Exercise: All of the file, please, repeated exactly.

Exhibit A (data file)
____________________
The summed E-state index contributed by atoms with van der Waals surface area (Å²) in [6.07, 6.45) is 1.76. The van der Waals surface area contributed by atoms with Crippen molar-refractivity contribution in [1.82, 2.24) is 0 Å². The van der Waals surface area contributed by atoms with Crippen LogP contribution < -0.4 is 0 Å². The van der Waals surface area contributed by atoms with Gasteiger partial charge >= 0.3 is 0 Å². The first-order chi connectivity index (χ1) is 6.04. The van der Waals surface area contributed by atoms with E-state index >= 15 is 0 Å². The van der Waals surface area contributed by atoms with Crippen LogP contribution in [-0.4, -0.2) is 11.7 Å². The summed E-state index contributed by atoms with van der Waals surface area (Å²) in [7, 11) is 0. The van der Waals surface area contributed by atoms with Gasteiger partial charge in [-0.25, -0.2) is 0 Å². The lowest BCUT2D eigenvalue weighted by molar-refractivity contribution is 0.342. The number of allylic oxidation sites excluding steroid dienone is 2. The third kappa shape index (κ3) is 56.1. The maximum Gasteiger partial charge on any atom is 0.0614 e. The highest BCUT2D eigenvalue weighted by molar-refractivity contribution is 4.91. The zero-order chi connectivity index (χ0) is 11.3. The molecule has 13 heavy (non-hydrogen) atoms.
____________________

The summed E-state index contributed by atoms with van der Waals surface area (Å²) in [6.07, 6.45) is 1.76. The van der Waals surface area contributed by atoms with Crippen molar-refractivity contribution in [1.82, 2.24) is 0 Å². The van der Waals surface area contributed by atoms with Crippen LogP contribution < -0.4 is 0 Å². The van der Waals surface area contributed by atoms with Gasteiger partial charge >= 0.3 is 0 Å². The first-order chi connectivity index (χ1) is 6.04. The van der Waals surface area contributed by atoms with E-state index >= 15 is 0 Å². The van der Waals surface area contributed by atoms with Crippen LogP contribution in [-0.4, -0.2) is 11.7 Å². The summed E-state index contributed by atoms with van der Waals surface area (Å²) in [7, 11) is 0. The van der Waals surface area contributed by atoms with Gasteiger partial charge in [-0.25, -0.2) is 0 Å². The lowest BCUT2D eigenvalue weighted by molar-refractivity contribution is 0.342. The number of allylic oxidation sites excluding steroid dienone is 2. The third kappa shape index (κ3) is 56.1. The maximum Gasteiger partial charge on any atom is 0.0614 e. The highest BCUT2D eigenvalue weighted by molar-refractivity contribution is 4.91. The zero-order chi connectivity index (χ0) is 11.3. The molecule has 13 heavy (non-hydrogen) atoms.